Alberta’s UCP government recently announced a plan to reduce surgical wait times: farming out 80,000 surgeries to private, for-profit providers. Ricardo Acuna, Executive Director of the Parkland Institute, joins Team Advantage to discuss the legacy of private for-profit health service delivery in Alberta. Has it ever worked? Does it produce any beneficial results? What does it do to our public health care system?
Read Ricardo’s Parkland Institute blog post.
Follow Ricardo at @RicAcuna, and follow the Parkland Institute’s work at parklandinstitute.ca and @ParklandInst.
Kate: Hello, and welcome to the Alberta Advantage. My name is Kate Jacobson, and I will be hosting today’s episode, and joining me today over the phone is Ricardo Acuña, the Executive Director of the Parkland Institute.
Ricardo, welcome, and thank you for joining me.
Ricardo: Hi, Kate. Thanks for having me.
Kate: So Alberta’s UCP government recently announced a new plan to reduce surgical wait times by expanding its agreements with private facilities, a move that many have called a step towards “two-tier, American-style healthcare.” The government claims that this move will fund an additional 80,000 surgeries over the next four years. This move was announced in Jason Kenney’s campaign in the run-up to the April 2019 provincial election, which you did actually take the time to fact check in a Parkland Institute blog post.
Ricardo, to start off with, could you clarify a bit for our listeners what kinds of surgeries are going to be contracted out to private for-profit clinics?
Ricardo: Well, I mean, in very typical fashion, the government’s press release had actually very little information. They don’t talk about the total cost of this, how much money is going to be invested, which clinics they’re going to use, or any of that. But what they do make very clear is that they want to target some of the what they call “routine” or “low-risk” surgeries, so you’re talking hip surgeries, knee surgeries, cataracts.
But even within that realm, they’re not talking about the complicated ones – anything that might require a hospital stay, anything that might require further intervention or is high risk. These are largely the in-and-out, get a hip surgery done or a knee surgery or cataract and you’re done. The more – anything that’s more complex that carries any risks, that requires greater medical intervention than just the small surgical team, those’ll get left to the public system and to the hospital.
There – and, you know, there’s clinics out there that are doing these. There’s already some contracting out going out. Like, the provincial government has been doing this for a long time – contracting out – to surgeries. Currently, private nonhospital surgical facilities are performing about 15% of the surgeries performed under AHS, so this is already happening. What the UCP is proposing is just increasing how many get farmed out to the private clinics.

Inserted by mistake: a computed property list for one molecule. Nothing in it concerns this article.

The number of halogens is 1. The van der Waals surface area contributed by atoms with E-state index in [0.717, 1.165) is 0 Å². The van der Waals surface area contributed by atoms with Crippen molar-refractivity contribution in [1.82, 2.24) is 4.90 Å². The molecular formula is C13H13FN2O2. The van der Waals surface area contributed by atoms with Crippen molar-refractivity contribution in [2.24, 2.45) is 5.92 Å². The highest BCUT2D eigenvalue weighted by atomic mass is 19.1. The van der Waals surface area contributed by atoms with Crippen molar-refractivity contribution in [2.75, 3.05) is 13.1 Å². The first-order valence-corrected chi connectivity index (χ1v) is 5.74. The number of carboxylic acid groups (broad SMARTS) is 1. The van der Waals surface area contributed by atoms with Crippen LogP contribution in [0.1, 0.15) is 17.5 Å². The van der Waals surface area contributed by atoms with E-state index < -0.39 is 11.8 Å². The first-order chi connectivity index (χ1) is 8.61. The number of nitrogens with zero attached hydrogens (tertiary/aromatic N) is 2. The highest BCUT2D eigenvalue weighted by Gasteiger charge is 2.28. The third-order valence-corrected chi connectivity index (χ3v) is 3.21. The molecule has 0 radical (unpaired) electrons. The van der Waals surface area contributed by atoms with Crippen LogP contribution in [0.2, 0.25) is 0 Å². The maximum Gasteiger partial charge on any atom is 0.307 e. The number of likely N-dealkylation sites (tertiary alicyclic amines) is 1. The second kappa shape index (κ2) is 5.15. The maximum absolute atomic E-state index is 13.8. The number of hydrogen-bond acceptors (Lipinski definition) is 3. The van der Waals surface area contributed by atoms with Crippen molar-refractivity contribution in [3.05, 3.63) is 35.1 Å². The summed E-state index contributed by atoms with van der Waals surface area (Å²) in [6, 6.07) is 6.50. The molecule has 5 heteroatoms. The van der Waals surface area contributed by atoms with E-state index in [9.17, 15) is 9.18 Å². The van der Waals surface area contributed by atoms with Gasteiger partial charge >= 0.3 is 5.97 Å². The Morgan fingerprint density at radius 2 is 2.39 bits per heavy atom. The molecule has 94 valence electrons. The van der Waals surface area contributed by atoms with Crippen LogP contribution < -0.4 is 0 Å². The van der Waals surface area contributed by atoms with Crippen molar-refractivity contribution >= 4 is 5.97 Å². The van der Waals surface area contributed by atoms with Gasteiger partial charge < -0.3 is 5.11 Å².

Kate: Right. So I just kind of want to understand this business model a bit better. So what I see is that some investors start a private for-profit health clinic; they pay doctors and surgeons and nurses and technicians; and then they get paid public funds from the government for the easy-to-do surgeries that they deliver. The surgeries get performed; doctors and surgeons and nurses and technicians get paid; and investors make a return on their investment all from these publicly funded contracts. And this is supposed to somehow, like, save the healthcare system money – like, am I missing a piece of the puzzle? Where are the savings supposed to be coming from here?
Ricardo: Well, the big savings, I mean, typically, from these kind of ventures is they’re claiming they’re saving money because they’re not having to invest in the public infrastructure. Right? So instead of having to build public capacity, public clinics, to conduct these kind of surgeries, they’re just tossing money over to the private sector.
Of course, it makes no sense, because the private sector has to charge a profit margin. They’ve got investors; they need to create at least, you know, 10 to 12% return on investment for their investors, so things are going to be more expensive. They claim they’re lower cost because, like I said, they’re doing the routine low-risk surgeries which don’t have complications. If something goes wrong in the midst of one of those routine surgeries and they need extra medical help, they get bussed into a public hospital where, you know, all of a sudden it’s costing the healthcare system money again. So there is no actual cost savings overall. What’s happened is that they’re just choosing to invest the money to fund private infrastructure instead of investing the money in public infrastructure.
And, you know, Ralph Klein used to be quite – quite forthright and honest about this, saying, “I don’t care if it costs more. Let’s just get the wait lists down, and we’re prepared to give the private sector money to do that.” Jason Kenney’s been a little less forthright about that and keeps insisting that it costs less, but they haven’t actually provided any evidence of why they think it costs less.